Buoyed by a new mantra of cost discipline, Canadian gold miners are starting to catch the wave of booming bullion prices after a summer of woe.
From major producers like Barrick Gold Corp., Goldcorp Inc. and Kinross Gold Corp. to junior explorers, gold mining stocks are booming, propelled by a shift in the industry to restrain spending and focus on profits and cash flow, rather than pursue reckless strategies that favoured growth at any cost.
The spot price of gold danced around $1,779 (U.S.) an ounce on Wednesday, or about seven times where it was a decade ago, when central banks were bailing out of the metal. Today, banks are piling back into gold to hedge their U.S. dollar reserves as forecasts for gold prices climb above $2,000 an ounce. And gold stock prices are beginning to catch fire.
Drastic shifts in corporate strategies are helping gold companies and their shares, repairing a disconnect between their valuations and the price of the metal.
Risk-weary investors had favoured exchange-traded funds (ETFs) for exposure to gold, rather than shares of the miners themselves.
But the industry made decisive moves in the summer to win back skeptical investors, notably the ouster of CEOs at Barrick Gold and Kinross. Today, gold companies "have got religion" by emphasizing profitability over growth, asset manager Adrian Day said on the sidelines of the Cambridge House junior mining conference in Toronto last week.
"Six months ago, if a new client came in, I bought him far more ETF than I had ever done before, I just bought 15 per cent ETF right off the bat, because that was a better value than Barrick or Newmont at the time," Mr. Day said. "Last month, it became the opposite, I just stopped buying gold and started buying the stocks, because they were just so cheap relative to gold," he said.
Among those riding the wave of new investor interest is Toronto-based Barrick, the world's largest gold producer that replaced its chief executive officer in June amid billion-dollar cost overruns at its flagship development project in the southern Andes mountains.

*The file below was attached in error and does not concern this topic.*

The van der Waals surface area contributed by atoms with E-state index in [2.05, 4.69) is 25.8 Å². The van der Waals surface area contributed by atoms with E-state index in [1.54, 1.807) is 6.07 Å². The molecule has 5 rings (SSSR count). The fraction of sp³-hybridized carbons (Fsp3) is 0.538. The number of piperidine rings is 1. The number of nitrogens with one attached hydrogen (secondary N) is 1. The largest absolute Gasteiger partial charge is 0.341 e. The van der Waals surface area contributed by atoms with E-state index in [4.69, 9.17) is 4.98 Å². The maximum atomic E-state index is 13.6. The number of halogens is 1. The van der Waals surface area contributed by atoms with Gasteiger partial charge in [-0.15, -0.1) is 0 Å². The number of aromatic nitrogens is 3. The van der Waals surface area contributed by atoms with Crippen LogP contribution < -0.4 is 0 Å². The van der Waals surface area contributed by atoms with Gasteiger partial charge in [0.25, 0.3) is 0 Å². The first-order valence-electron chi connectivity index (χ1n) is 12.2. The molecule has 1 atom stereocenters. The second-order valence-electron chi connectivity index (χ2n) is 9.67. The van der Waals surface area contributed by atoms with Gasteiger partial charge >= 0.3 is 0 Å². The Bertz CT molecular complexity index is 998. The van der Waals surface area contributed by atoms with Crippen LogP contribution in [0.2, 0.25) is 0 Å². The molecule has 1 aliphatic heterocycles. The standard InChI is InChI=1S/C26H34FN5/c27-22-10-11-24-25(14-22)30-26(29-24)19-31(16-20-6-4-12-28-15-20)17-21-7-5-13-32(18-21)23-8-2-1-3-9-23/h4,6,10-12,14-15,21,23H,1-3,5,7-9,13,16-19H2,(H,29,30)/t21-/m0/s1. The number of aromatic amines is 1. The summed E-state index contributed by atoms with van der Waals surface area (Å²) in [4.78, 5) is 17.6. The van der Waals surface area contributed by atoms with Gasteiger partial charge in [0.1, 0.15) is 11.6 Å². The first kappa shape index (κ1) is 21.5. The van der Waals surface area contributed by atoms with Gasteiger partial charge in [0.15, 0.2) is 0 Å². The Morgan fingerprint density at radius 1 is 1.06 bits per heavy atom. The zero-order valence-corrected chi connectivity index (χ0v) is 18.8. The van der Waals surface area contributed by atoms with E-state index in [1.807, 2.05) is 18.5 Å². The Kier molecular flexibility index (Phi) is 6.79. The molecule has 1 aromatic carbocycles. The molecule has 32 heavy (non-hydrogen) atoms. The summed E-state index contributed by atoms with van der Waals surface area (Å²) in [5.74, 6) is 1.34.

Barrick shares traded at $40.65 on Wednesday, or 30 per cent higher than 52-week lows hit in July, when it also shelved projects not deemed economic.
Kinross, which also let go its CEO over the summer, was trading at $10.31 a share on Wednesday, up 44 per cent from May.
"Things seem to be lining up. Anything could happen, but I think more and more people are getting the sense that this could be a pretty good run for gold," said Sean Boyd, CEO at mid-tier miner Agnico-Eagle Mines Ltd., whose shares are up 40 per cent in the year to date.
Gold prices have risen 15 per cent since May, in anticipation of a third round of quantitative easing by the U.S. Federal Reserve, which it finally announced on Sept. 12 in the form of a multibillion-dollar bond-buying program. It also pledged to keep benchmark interest rates near zero until at least mid-2015.
Investors are pouring into gold as a hedge against inflation – which many see as an inevitable consequence of U.S. monetary policy once the economy picks up – and central banks from emerging economies like Mexico, Russia, China and India, among others, are said to be active buyers. According to Bloomberg News data, for example, the Philippines increased the physical size of its gold reserves by 31.59 per cent over the past year.
"I think the factors are in place more than ever for a further rise in the gold price," Barrick CEO Jamie Sokalsky told CNBC on Sept. 11. "I think that the gold price could definitely surpass previous highs, go above $2,000 and even higher within the next year."
"I've been around the gold industry a long time now, and I've never seen such broad-based demand for gold," said Randall Oliphant, executive chairman of New Gold Inc. and a former CEO at Barrick.
Richard O'Brien, CEO at the world's No. 2 gold producer, Newmont Mining Corp., told Bloomberg news in late September that gold may reach $2,500 in three years.
Money is also trickling back to junior miners that survived on shoestring budgets for much of the past year as interest in the sector dried up. The BMO Junior Gold Index ETF, designed to replicate the performance of a junior gold companies index, is up 37 per cent since May.
"Smart money is coming back to the market," Michael Fulp, a geologist and newsletter writer, told a Cambridge House panel. "Private placement money is coming back to the markets in a way it wasn't even a few weeks ago."